Turbine Inspections

Offshore Wind Energy: Powering the World From the Middle of the Ocean

Vector image for a blog post on offshore wind energy

Fast doesn’t always mean better. Well, in the case of wind energy, it kind of does.

That very principle goes to explain why offshore wind power is heralded as the next big thing in renewable energy. The entire concept by which offshore wind farms operate revolves around capitalizing on higher wind speeds over waters with larger turbines. 

Infographic juxtaposing the size difference between offshore and onshore wind turbines
Courtesy of New York State Government

The result? Wind projects with nearly triple the output of onshore counterparts. To put into perspective, that amounts to roughly a million additional watts over the course of a year.

How Offshore Wind Farms Work

Offshore wind farm in Denmark

Just because there exists a wide gap in total installed capacity doesn’t mean offshore wind technology comes with some sort of a silver bullet. In fact, the way offshore wind turbines generate electricity is pretty much identical to how it’s done ashore.


Here’s how any given turbine turns wind into electricity:

  1. Wind blows.
  2. Rotor blades, along with the drive shaft they’re connected to, spin.
  3. The gearbox ramps up the resulting rotation to over 100 times.
  4. The high-speed shaft takes the enhanced energy and passes it on to the generator, where kinetic energy is converted to electricity.


Production is only half the story. The rest is getting that electricity delivered to homes and communities.

If anything, though, transmission is a relay, not a sprint. And it may take a little while until the electricity produced from the wind farm reaches your cozy abodes. It needs to make a couple of stops along the way.

Infographic summarizing the steps in which the energy produced by offshore wind turbines reach homes
Courtesy of Orsted


  • Initial Stop. The electrical energy flows to the offshore substation through the array cables linked to the turbine. There, a step-up transformer jacks up the voltage to prevent energy loss.
  • Midway Stop. Through the undersea cables the electricity once again makes its way over to the onshore substation. Capacitor banks installed in the substation recorrect the voltage and the current to fit the grid requirements.
  • Destination. Primed for distribution, the electricity is fed to the transmission grid for commercial and residential use.

Types of Offshore Wind Turbines 

Courtesy of Windpower Engineering & Development

How long it takes to generate and transmit electricity depends on a few factors. Most obvious among them is distance – the farther off the coast, the longer the process. That much is a no-brainer.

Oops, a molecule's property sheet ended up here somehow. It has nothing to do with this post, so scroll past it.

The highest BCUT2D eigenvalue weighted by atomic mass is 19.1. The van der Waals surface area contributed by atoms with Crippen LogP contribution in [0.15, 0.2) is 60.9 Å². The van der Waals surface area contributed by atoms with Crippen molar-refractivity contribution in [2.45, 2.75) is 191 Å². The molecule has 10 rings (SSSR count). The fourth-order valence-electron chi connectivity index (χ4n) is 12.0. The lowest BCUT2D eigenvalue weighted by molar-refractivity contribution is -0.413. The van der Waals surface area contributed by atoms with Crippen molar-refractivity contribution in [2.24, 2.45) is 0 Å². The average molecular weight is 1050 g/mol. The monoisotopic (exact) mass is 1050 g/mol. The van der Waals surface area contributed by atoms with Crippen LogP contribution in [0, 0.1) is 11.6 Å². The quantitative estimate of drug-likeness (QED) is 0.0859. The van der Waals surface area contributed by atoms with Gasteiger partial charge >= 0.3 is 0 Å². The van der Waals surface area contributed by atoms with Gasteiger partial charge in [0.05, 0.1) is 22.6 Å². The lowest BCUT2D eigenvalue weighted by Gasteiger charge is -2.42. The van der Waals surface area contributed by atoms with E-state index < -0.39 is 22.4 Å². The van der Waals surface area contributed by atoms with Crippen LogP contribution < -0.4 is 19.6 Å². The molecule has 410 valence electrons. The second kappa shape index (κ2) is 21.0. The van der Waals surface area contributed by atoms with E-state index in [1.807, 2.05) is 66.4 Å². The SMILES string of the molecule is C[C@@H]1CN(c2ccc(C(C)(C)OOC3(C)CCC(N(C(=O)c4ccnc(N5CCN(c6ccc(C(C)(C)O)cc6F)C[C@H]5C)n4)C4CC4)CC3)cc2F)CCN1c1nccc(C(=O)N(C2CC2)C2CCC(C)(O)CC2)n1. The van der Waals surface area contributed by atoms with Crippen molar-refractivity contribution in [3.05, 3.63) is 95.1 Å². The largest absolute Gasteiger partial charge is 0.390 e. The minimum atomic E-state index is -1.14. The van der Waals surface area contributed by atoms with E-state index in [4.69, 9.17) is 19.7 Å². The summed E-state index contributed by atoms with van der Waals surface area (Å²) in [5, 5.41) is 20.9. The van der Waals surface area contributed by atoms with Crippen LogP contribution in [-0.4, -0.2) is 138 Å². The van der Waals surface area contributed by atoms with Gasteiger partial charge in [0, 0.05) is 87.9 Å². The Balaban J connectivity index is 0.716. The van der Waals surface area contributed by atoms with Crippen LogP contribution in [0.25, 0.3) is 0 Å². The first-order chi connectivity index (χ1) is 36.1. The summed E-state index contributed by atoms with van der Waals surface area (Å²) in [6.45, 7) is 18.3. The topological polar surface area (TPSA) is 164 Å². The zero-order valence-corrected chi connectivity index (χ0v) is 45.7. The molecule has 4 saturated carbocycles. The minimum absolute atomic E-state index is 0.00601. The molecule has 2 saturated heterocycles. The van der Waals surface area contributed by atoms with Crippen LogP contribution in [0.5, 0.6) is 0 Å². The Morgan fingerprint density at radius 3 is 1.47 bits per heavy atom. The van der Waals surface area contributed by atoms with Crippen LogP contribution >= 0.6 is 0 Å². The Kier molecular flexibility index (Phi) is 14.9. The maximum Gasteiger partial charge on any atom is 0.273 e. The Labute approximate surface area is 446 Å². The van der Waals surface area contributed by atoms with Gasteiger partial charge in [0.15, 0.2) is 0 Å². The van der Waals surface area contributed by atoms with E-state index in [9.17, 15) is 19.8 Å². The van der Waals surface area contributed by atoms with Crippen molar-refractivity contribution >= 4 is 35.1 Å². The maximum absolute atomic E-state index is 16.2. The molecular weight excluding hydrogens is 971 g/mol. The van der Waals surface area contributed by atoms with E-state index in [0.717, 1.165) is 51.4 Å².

What may not be so obvious is the fact that distance plays a critical role in how offshore turbines stay afloat.

Transitional and Shallow Waters

First things first. Let’s define deep.

Within the context of offshore wind power generation, anywhere above 300 feet is deemed deep. That’s also the extent to which the structural integrity of fixed foundations holds up.

The specific type of foundation depends mainly on depth and seabed conditions. The following is a rundown of four different shapes bottom-fixed turbines take.

Types of fixed foundations for offshore wind turbines
Courtesy of The Delft University of Technology
  • Gravity-Based (~100 ft). A massive piece of concrete or steel ballasted with stones and sediments. Sitting atop a layer of ready-prepared gravel, its sheer weight prevents the turbine from tipping over.
  • Monopile (~115 ft). A giant steel nail drilled into a stiff, sandy ocean basin. The undisputed king of fixed foundations that account for 80 percent of all offshore support structures.
  • Tripod (82~164 ft). Underneath the monopile-like surface lies a central tower supported by a three-legged frame driven into the seabed. Designed to withstand tidal currents powerful enough to erode the sediments holding the foundation in place.
  • Jacket (165~260 ft). Think monkey bars designed for an offshore wind turbine. The lattice-truss structure allows for an even weight distribution, which translates to greater load-bearing capacity and allows for the turbine to stand firm against wave-induced vibrations. 

Deep Waters

Courtesy of Equinor

“Up to 80 percent of offshore wind resources globally are in deep waters where traditional bottom fixed installations are not suitable.” – Irene Rummelhoff, executive vice president at Equinor

As robust as they may be, fixed substructures don’t come cheap. And there comes a point where the cost of manufacturing bottom-fixed installations starts to outweigh the benefits an offshore wind farm can reap.

That’s why deeper waters have been off-limits for so long despite their immense production potential. The money that goes into mass-producing these mammoth pieces of steel hull is simply too much.

Thanks to offshore wind developers who racked their brains for a near decade to come up with a workaround, that’s no longer the case. The entire ocean is now our oyster with the rollout of commercial-scale floating platforms underway.

Types of floating foundations for offshore wind turbines
Courtesy of Journal of Marine Science and Engineering